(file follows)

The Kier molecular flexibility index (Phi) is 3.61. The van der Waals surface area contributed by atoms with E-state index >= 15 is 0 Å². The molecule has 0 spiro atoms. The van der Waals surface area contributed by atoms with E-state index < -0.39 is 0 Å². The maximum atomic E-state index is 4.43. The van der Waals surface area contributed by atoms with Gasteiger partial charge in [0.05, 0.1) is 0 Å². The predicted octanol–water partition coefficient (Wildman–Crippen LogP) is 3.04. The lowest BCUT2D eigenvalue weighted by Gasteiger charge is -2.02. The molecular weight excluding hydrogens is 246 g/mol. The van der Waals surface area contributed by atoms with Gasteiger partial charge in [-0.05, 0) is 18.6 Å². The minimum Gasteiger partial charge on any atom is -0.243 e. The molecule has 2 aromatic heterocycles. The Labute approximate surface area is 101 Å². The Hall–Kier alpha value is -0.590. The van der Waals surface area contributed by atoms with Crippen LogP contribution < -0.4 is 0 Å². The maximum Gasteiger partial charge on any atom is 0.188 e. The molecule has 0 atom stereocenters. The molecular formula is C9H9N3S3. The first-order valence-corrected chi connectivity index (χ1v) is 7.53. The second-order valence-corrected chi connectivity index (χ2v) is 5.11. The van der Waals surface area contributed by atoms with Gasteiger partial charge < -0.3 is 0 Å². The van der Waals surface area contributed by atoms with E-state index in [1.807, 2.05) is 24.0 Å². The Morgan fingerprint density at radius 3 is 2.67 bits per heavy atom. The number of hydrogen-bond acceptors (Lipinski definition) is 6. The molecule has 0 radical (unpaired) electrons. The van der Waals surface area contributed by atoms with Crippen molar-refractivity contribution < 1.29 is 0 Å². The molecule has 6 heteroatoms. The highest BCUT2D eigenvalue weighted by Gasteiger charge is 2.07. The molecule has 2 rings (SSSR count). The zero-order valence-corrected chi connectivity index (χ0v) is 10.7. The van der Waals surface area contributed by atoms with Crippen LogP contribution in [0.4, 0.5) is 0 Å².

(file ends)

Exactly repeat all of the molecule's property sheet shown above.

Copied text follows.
The Kier molecular flexibility index (Phi) is 3.61. The van der Waals surface area contributed by atoms with E-state index >= 15 is 0 Å². The molecule has 0 spiro atoms. The van der Waals surface area contributed by atoms with E-state index < -0.39 is 0 Å². The maximum atomic E-state index is 4.43. The van der Waals surface area contributed by atoms with Gasteiger partial charge in [0.05, 0.1) is 0 Å². The predicted octanol–water partition coefficient (Wildman–Crippen LogP) is 3.04. The lowest BCUT2D eigenvalue weighted by Gasteiger charge is -2.02. The molecular weight excluding hydrogens is 246 g/mol. The van der Waals surface area contributed by atoms with Gasteiger partial charge in [-0.05, 0) is 18.6 Å². The minimum Gasteiger partial charge on any atom is -0.243 e. The molecule has 2 aromatic heterocycles. The Labute approximate surface area is 101 Å². The Hall–Kier alpha value is -0.590. The van der Waals surface area contributed by atoms with Crippen LogP contribution < -0.4 is 0 Å². The maximum Gasteiger partial charge on any atom is 0.188 e. The molecule has 0 atom stereocenters. The molecular formula is C9H9N3S3. The first-order valence-corrected chi connectivity index (χ1v) is 7.53. The second-order valence-corrected chi connectivity index (χ2v) is 5.11. The van der Waals surface area contributed by atoms with Gasteiger partial charge < -0.3 is 0 Å². The van der Waals surface area contributed by atoms with E-state index in [1.807, 2.05) is 24.0 Å². The Morgan fingerprint density at radius 3 is 2.67 bits per heavy atom. The number of hydrogen-bond acceptors (Lipinski definition) is 6. The molecule has 0 radical (unpaired) electrons. The van der Waals surface area contributed by atoms with Crippen molar-refractivity contribution < 1.29 is 0 Å². The molecule has 6 heteroatoms. The highest BCUT2D eigenvalue weighted by Gasteiger charge is 2.07. The molecule has 2 rings (SSSR count). The zero-order valence-corrected chi connectivity index (χ0v) is 10.7. The van der Waals surface area contributed by atoms with Crippen LogP contribution in [0.4, 0.5) is 0 Å².